Oleg Butovsky, Brigham and Women’s Hospital, Boston, agreed that TREM2 could have different roles depending on disease stage and model. “In one model TREM2 could be protective, in a second it could be detrimental; we don’t know whether TREM2 is always going to be good or bad,” he said. He agreed with Holtzman that researchers will have to be careful about whether they take agonistic or antagonistic approaches to TREM2 in clinical applications. “It should be carefully weighted on disease and stage of disease.”
Tsai’s data support the idea that microglia tailor their response to a changing environment and are heterogeneous in the face of progressing neurodegeneration. First author Hansruedi Mathys and colleagues used single-cell RNA sequencing to track the transcriptome of p25 mice just before, as well as one, two, and six weeks after inducing neurodegeneration. In this mouse, developed by the Tsai lab and used mostly by this group, turning on p25 activates Cdk5 kinase, ultimately leading to excess Aβ production, tau phosphorylation, and severe neurodegeneration (Cruz et al., 2003).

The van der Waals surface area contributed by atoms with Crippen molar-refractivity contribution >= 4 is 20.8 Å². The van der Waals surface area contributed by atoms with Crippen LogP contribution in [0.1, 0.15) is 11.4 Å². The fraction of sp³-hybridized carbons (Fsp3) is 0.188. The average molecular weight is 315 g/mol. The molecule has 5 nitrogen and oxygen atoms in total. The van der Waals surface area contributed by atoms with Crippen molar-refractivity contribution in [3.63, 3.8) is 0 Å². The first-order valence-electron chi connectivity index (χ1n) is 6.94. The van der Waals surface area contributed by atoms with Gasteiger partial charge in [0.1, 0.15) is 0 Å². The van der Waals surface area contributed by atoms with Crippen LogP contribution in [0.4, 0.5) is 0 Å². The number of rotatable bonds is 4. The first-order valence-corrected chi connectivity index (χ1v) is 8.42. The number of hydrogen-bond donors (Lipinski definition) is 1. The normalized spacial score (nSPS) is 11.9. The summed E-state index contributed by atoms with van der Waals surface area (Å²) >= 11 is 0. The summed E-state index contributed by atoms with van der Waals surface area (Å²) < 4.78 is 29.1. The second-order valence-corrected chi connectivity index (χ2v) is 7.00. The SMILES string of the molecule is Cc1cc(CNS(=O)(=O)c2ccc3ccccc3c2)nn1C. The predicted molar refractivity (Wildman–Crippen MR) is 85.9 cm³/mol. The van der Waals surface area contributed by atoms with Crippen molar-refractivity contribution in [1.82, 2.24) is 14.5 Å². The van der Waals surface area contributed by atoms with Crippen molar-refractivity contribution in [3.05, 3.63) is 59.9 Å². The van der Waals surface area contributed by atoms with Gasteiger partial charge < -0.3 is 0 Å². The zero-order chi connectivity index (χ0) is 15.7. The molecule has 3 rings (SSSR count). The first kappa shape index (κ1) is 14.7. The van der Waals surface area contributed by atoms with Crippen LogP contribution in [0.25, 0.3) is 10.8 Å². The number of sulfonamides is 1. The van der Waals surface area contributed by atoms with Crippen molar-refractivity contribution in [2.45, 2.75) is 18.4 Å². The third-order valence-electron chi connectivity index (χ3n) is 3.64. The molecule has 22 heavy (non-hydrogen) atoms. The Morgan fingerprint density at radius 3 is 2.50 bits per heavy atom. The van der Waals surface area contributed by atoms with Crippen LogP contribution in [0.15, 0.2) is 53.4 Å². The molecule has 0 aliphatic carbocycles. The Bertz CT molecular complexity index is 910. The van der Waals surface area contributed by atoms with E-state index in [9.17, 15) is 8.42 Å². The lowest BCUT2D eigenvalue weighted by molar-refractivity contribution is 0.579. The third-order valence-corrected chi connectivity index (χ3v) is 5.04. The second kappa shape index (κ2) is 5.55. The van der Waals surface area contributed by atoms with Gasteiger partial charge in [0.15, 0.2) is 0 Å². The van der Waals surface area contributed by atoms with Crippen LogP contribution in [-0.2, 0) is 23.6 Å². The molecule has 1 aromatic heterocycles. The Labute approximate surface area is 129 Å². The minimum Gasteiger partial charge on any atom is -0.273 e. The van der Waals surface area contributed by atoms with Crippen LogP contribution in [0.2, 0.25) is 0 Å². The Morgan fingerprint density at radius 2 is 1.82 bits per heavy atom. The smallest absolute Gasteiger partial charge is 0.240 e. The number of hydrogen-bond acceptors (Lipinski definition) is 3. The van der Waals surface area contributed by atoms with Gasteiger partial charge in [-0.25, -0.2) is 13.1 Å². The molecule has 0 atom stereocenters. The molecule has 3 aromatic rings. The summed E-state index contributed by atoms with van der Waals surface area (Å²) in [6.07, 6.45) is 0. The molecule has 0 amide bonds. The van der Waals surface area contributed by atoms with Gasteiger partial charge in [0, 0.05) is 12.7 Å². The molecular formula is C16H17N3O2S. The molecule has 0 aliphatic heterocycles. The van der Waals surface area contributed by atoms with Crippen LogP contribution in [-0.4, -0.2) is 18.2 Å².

One week after induction of p25, mouse microglia started to pump out genes associated with mitosis, implying they were rapidly dividing. Over the next five weeks, they transitioned from this proliferative state to one marked by upregulation of immune response genes. These microglia came in two distinct flavors—some produced MHCII genes and were spread diffusely through the brain, others pumped out interferon genes typical of an antiviral response and were clustered around neuronal cell bodies.
It is unclear how these late-response microglia differ in function, said Tsai. They share more than two-thirds of their upregulated genes with disease-associated microglia (DAM), which were reported to surround plaques in six-month-old 5xFAD mice and depended on TREM2 (Jun 2017 news on Keren-Shaul et al., 2017). However, many interferon and antiviral genes upregulated in late-response microglia were not observed in DAM, suggesting they are not exactly the same, Tsai said. Tsai believes the early response microglia she observed precede any DAM stage previously reported. She plans to look in postmortem human brains to see if microglia undergo a similar evolution of microglial activation states in disease.—Gwyneth Dickey Zakaib
Research Models Citations